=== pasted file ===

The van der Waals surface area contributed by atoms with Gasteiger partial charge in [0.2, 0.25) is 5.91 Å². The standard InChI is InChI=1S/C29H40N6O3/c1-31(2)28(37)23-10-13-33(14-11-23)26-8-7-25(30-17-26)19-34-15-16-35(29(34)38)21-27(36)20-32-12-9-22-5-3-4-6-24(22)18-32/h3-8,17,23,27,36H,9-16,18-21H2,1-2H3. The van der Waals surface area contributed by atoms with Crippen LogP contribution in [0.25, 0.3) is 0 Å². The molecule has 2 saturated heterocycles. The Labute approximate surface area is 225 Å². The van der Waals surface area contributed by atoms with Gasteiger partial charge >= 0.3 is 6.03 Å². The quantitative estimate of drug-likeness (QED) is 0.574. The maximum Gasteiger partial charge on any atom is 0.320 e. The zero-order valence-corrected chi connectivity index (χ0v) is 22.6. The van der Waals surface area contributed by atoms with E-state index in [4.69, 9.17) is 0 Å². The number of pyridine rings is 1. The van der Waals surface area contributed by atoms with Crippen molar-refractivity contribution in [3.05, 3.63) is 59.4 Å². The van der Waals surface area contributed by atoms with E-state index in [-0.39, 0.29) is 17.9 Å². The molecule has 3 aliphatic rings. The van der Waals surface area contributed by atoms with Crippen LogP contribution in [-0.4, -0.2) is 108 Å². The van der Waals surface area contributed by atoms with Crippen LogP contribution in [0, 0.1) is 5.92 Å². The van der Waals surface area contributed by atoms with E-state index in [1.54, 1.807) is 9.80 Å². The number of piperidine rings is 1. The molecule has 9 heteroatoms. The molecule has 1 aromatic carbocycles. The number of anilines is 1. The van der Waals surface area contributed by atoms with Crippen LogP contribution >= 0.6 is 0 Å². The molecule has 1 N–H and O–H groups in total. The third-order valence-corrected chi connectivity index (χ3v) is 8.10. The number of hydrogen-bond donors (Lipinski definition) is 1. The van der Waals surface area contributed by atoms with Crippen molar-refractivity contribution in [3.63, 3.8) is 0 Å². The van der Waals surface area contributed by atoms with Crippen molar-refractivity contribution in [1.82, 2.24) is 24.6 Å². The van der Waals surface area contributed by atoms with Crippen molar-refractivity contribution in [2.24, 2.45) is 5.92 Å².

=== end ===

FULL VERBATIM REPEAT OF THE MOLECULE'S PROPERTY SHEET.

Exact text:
The van der Waals surface area contributed by atoms with Gasteiger partial charge in [0.2, 0.25) is 5.91 Å². The standard InChI is InChI=1S/C29H40N6O3/c1-31(2)28(37)23-10-13-33(14-11-23)26-8-7-25(30-17-26)19-34-15-16-35(29(34)38)21-27(36)20-32-12-9-22-5-3-4-6-24(22)18-32/h3-8,17,23,27,36H,9-16,18-21H2,1-2H3. The van der Waals surface area contributed by atoms with Crippen LogP contribution in [0.25, 0.3) is 0 Å². The molecule has 2 saturated heterocycles. The Labute approximate surface area is 225 Å². The van der Waals surface area contributed by atoms with Gasteiger partial charge >= 0.3 is 6.03 Å². The quantitative estimate of drug-likeness (QED) is 0.574. The maximum Gasteiger partial charge on any atom is 0.320 e. The zero-order valence-corrected chi connectivity index (χ0v) is 22.6. The van der Waals surface area contributed by atoms with E-state index in [4.69, 9.17) is 0 Å². The number of pyridine rings is 1. The van der Waals surface area contributed by atoms with Crippen molar-refractivity contribution in [3.05, 3.63) is 59.4 Å². The van der Waals surface area contributed by atoms with E-state index in [-0.39, 0.29) is 17.9 Å². The molecule has 3 aliphatic rings. The van der Waals surface area contributed by atoms with Crippen LogP contribution in [-0.4, -0.2) is 108 Å². The van der Waals surface area contributed by atoms with Crippen LogP contribution in [0, 0.1) is 5.92 Å². The van der Waals surface area contributed by atoms with E-state index in [1.54, 1.807) is 9.80 Å². The number of piperidine rings is 1. The molecule has 9 heteroatoms. The molecule has 1 aromatic carbocycles. The number of anilines is 1. The van der Waals surface area contributed by atoms with Crippen LogP contribution >= 0.6 is 0 Å². The molecule has 1 N–H and O–H groups in total. The third-order valence-corrected chi connectivity index (χ3v) is 8.10. The number of hydrogen-bond donors (Lipinski definition) is 1. The van der Waals surface area contributed by atoms with Crippen molar-refractivity contribution in [3.63, 3.8) is 0 Å². The van der Waals surface area contributed by atoms with Crippen molar-refractivity contribution in [1.82, 2.24) is 24.6 Å². The van der Waals surface area contributed by atoms with Crippen molar-refractivity contribution in [2.24, 2.45) is 5.92 Å².